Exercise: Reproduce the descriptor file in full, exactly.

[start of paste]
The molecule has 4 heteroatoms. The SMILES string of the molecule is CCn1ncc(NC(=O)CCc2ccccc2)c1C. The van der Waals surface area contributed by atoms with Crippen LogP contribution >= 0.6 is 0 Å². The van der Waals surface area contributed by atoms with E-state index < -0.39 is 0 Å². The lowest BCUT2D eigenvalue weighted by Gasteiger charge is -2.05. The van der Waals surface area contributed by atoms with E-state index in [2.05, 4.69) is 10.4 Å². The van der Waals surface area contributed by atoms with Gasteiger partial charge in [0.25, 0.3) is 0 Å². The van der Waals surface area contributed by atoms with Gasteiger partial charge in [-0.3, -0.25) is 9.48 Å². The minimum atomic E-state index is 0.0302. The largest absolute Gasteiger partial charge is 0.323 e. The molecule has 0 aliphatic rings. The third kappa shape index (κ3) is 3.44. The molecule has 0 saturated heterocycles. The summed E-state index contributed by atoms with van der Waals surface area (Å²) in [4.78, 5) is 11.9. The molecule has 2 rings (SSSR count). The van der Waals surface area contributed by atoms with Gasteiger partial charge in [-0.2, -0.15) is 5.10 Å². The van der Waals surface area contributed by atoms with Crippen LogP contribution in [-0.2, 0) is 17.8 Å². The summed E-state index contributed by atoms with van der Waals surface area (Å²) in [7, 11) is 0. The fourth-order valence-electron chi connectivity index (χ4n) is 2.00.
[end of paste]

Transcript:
The molecule has 4 heteroatoms. The SMILES string of the molecule is CCn1ncc(NC(=O)CCc2ccccc2)c1C. The van der Waals surface area contributed by atoms with Crippen LogP contribution >= 0.6 is 0 Å². The van der Waals surface area contributed by atoms with E-state index < -0.39 is 0 Å². The lowest BCUT2D eigenvalue weighted by Gasteiger charge is -2.05. The van der Waals surface area contributed by atoms with E-state index in [2.05, 4.69) is 10.4 Å². The van der Waals surface area contributed by atoms with Gasteiger partial charge in [0.25, 0.3) is 0 Å². The van der Waals surface area contributed by atoms with Gasteiger partial charge in [-0.3, -0.25) is 9.48 Å². The minimum atomic E-state index is 0.0302. The largest absolute Gasteiger partial charge is 0.323 e. The molecule has 0 aliphatic rings. The third kappa shape index (κ3) is 3.44. The molecule has 0 saturated heterocycles. The summed E-state index contributed by atoms with van der Waals surface area (Å²) in [4.78, 5) is 11.9. The molecule has 2 rings (SSSR count). The van der Waals surface area contributed by atoms with Gasteiger partial charge in [-0.2, -0.15) is 5.10 Å². The van der Waals surface area contributed by atoms with Crippen LogP contribution in [-0.2, 0) is 17.8 Å². The summed E-state index contributed by atoms with van der Waals surface area (Å²) in [7, 11) is 0. The fourth-order valence-electron chi connectivity index (χ4n) is 2.00.